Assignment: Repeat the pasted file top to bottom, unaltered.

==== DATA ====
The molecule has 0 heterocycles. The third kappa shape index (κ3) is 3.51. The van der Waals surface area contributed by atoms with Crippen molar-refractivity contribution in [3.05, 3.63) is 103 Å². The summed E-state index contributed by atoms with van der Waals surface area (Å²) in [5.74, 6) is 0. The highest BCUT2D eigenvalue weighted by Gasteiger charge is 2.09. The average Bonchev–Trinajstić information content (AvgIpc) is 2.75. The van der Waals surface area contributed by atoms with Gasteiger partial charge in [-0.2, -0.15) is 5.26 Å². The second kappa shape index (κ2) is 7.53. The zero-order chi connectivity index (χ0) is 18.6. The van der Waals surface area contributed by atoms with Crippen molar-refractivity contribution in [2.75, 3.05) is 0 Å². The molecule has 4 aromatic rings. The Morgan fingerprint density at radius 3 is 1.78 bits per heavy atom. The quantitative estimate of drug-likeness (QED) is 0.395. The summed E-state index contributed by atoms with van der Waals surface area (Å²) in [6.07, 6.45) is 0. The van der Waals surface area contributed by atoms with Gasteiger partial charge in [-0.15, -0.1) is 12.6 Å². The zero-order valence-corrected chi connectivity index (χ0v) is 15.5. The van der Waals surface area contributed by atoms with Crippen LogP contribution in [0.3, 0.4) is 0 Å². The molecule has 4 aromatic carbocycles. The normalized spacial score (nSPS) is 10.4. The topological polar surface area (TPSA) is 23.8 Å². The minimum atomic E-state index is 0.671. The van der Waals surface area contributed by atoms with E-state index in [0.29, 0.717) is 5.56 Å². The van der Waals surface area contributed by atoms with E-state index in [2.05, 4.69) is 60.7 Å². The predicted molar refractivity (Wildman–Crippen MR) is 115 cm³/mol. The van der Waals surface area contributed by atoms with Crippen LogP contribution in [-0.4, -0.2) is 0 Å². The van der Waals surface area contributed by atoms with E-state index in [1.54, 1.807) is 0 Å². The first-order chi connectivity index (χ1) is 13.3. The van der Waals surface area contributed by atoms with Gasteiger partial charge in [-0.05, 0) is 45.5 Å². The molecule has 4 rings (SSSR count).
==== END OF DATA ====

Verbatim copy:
The molecule has 0 heterocycles. The third kappa shape index (κ3) is 3.51. The van der Waals surface area contributed by atoms with Crippen molar-refractivity contribution in [3.05, 3.63) is 103 Å². The summed E-state index contributed by atoms with van der Waals surface area (Å²) in [5.74, 6) is 0. The highest BCUT2D eigenvalue weighted by Gasteiger charge is 2.09. The average Bonchev–Trinajstić information content (AvgIpc) is 2.75. The van der Waals surface area contributed by atoms with Gasteiger partial charge in [-0.2, -0.15) is 5.26 Å². The second kappa shape index (κ2) is 7.53. The zero-order chi connectivity index (χ0) is 18.6. The van der Waals surface area contributed by atoms with Crippen molar-refractivity contribution in [2.75, 3.05) is 0 Å². The molecule has 4 aromatic rings. The Morgan fingerprint density at radius 3 is 1.78 bits per heavy atom. The quantitative estimate of drug-likeness (QED) is 0.395. The summed E-state index contributed by atoms with van der Waals surface area (Å²) in [6.07, 6.45) is 0. The van der Waals surface area contributed by atoms with Gasteiger partial charge in [-0.15, -0.1) is 12.6 Å². The zero-order valence-corrected chi connectivity index (χ0v) is 15.5. The van der Waals surface area contributed by atoms with Crippen LogP contribution in [0.3, 0.4) is 0 Å². The molecule has 4 aromatic carbocycles. The normalized spacial score (nSPS) is 10.4. The topological polar surface area (TPSA) is 23.8 Å². The minimum atomic E-state index is 0.671. The van der Waals surface area contributed by atoms with E-state index in [0.29, 0.717) is 5.56 Å². The van der Waals surface area contributed by atoms with E-state index in [2.05, 4.69) is 60.7 Å². The predicted molar refractivity (Wildman–Crippen MR) is 115 cm³/mol. The van der Waals surface area contributed by atoms with Crippen LogP contribution in [-0.4, -0.2) is 0 Å². The van der Waals surface area contributed by atoms with E-state index in [1.54, 1.807) is 0 Å². The first-order chi connectivity index (χ1) is 13.3. The van der Waals surface area contributed by atoms with Gasteiger partial charge in [-0.05, 0) is 45.5 Å². The molecule has 4 rings (SSSR count).